Sunday, 16 October 2016

Autumn Poems


Autumn moonlight--
a worm digs silently
into the chestnut. 

–– Matsuo Bashō

The Narrow Road to the Deep North, by Japanese poet, Matsuo Bashō, had been in my bookcase for several years, and every now and again, I’ll bring it out, read a few more of his wonderful haiku, and find myself inspired to write some of my own.  Bashō was born in 1694 and became a teacher, but loved to wander throughout Japan, far into the northern wilderness to gain inspiration for his writing. I understand that lust for walking constantly towards the horizon, but I’d rather wander around my mere half acre, enjoying what we’ve created, dreaming my dreams, and planning the next garden jobs. 

When I turn to haiku, it’s often because I’m being influenced by the seasons, their turning and changing.  




Pagans celebrate autumn as the season of harvest – from the time of golden wheat and barley, through the last of the green beans and courgettes, to apple-picking and beyond, all the while trying to catch and enjoy the last temperate moments before winter. We start the season of 'mists and mellow fruitfulness' off by celebrating Lughnasadh, move through the autumn equinox,  and complete our autumnal journey by bringing in the 'bleak, wailing winds' of winter at Samhain .  

In our garden in West Wales, we've had fifteen consecutive golden autumn days, warm sun on our backs as we sweep up the fallen leaves. It's been so balmy, the final flowers are still blooming, and that sent me out with my camera. I had to capture those last, fine moments of autumn.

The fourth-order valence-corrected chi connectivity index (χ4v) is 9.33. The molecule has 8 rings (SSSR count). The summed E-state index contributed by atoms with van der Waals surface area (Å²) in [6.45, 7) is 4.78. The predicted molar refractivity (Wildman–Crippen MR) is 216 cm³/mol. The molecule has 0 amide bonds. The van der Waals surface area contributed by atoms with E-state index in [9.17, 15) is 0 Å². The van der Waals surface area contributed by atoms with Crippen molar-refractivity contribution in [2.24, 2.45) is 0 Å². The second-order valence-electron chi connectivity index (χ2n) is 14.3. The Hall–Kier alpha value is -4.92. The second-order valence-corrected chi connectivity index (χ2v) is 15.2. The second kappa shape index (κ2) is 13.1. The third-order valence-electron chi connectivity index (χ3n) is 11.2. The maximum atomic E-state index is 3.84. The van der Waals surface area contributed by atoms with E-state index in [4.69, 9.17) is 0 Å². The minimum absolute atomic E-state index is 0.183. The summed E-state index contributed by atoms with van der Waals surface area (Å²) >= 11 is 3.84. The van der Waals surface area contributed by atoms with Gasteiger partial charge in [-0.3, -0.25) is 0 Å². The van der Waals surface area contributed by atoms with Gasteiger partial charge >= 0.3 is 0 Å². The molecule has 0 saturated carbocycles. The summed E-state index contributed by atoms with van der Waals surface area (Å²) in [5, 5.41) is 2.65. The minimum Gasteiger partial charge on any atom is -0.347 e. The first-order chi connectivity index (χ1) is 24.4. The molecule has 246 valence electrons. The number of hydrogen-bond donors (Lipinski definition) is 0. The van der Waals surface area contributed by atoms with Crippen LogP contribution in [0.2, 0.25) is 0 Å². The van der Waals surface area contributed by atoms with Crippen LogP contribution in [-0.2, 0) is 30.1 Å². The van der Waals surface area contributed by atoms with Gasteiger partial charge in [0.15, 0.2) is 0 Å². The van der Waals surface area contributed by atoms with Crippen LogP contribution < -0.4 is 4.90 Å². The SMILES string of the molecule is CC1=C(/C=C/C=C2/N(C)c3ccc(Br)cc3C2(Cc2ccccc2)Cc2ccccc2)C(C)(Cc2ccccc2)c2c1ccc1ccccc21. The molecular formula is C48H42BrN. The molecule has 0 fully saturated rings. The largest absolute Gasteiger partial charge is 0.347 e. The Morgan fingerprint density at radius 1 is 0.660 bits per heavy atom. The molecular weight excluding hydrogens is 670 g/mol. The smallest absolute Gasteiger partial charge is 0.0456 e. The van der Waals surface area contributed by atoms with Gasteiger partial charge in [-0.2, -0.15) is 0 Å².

But it's a busy time, with all that chutney to make, all those beans to freeze, and my writing has become, short, sweet and to the point.

Autumn is the perfect season for haiku, those beautifully tight and rounded gems which originated in Japan, and here are some offerings for autumn days.








This robin, trilling
While the earth is temperate,
Knows of hard winter
.





The ash bucket's full.
Still warm from evening's fire.
Fruit trees gave their all.








The song of a bird
Perched free in his blue-gold cage,
His heart has filled mine 














Fairy mist, surging
last night from the vale below. 
Now, trees drip like rain.

Rosa Rugosa,
The syrup tastes of summer,
Keeps our colds away.






Midnight silent chill. 
In the branches, an owl,
white from moonlight, watching.









Seven am, the sun's
First rays at the horizon.
Cold now, winter, soon.







4 comments:

  1. One of my favourite Basho haikai verses, thank you. Great piece about Autumn, especially as haikai verses (hokku and haiku) are about the seasons changes (nature) and events (nature and urban).

    Love "an owl,
    white from moonlight"

    warm regards,

    Alan

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  2. Thank you Alan. I'm loving reading The Narrow Road to the Deep North. Such complex simplicity!

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    Replies
    1. Enjoy! Which version? All of them good in English, and Cid Corman's is very different but worth a look too. :-)

      warm regards,

      Alan

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